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Vol. 46, No. 3
Outsourcing Background Checks
While legal experts say the law is fairly clear in how the Fair Credit Reporting Act (FCRA) applies to pre-employment background checks, a swirl of controversy surrounds the law's application to investigations of current employees, especially if misconduct is alleged.
The controversy was prompted by an April 1999 Federal Trade Commission (FTC) staff opinion known as the Vail letter. (The opinion was a response to an inquiry by attorney Judi Vail.) The interpretation suggested that FCRA notice and disclosure procedures must be followed in various types of employee misconduct investigations, including sexual harassment investigations, if the probes are handled by a third party.
The Vail letter states that employers who use a third party to investigate a sexual harassment claim must notify the target of that investigation and, in some cases, must provide sensitive information about the probe.
The FTC has acknowledged the problems the Vail letter poses. But the commission believes the only way to fix the problem is to amend the law.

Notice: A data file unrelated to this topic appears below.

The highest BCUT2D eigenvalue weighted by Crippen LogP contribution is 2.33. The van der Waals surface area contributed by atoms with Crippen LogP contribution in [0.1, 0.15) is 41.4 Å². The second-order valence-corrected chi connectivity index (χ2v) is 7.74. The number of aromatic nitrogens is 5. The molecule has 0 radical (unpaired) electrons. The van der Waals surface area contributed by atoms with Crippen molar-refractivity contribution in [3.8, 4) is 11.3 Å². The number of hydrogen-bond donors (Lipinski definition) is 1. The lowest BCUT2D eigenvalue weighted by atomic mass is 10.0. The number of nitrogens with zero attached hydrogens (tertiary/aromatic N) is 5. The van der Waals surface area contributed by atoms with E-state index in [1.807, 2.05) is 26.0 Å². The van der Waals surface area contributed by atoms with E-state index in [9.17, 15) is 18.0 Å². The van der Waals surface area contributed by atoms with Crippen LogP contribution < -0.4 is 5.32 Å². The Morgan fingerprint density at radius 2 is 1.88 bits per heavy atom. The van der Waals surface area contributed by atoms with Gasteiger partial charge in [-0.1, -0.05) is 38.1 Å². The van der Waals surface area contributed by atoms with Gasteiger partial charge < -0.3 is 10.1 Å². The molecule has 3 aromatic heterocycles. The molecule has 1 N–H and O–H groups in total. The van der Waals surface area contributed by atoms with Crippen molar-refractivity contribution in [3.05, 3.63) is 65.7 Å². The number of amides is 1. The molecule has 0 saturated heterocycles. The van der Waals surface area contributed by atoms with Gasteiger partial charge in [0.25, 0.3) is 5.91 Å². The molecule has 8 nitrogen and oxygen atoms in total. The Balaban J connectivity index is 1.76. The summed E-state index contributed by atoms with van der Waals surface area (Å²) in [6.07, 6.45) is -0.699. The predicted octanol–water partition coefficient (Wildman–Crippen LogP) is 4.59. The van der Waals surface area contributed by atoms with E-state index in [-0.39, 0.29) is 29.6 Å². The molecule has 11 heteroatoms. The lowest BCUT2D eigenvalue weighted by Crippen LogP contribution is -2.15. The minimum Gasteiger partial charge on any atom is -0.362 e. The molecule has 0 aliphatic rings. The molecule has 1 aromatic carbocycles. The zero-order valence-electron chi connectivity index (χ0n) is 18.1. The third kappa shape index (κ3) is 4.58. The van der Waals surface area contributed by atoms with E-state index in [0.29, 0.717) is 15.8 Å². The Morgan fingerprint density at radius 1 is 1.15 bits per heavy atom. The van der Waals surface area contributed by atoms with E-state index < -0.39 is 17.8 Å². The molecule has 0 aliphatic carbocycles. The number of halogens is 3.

The Society for Human Resource Management (SHRM) is among a number of employer groups pushing for a legislative change. In congressional testimony supporting a legislative fix, SHRM board chair Michael Lotito noted the Vail interpretation seems to contradict recent Supreme Court rulings, which make it clear that employers must take immediate action to ferret out harassment in the workplace. The FTC's interpretation serves as a disincentive for employers to use outside help in conducting investigations, even though "employees are oftentimes more open and forthcoming with outside investigators because of their objectivity and insulation from internal politics and pressure," Lotito said in his testimony.
Although legislative action stalled last year, SHRM and other groups are renewing a push for clarification in the FCRA statute to allow employee misconduct investigations to go forward unhindered.
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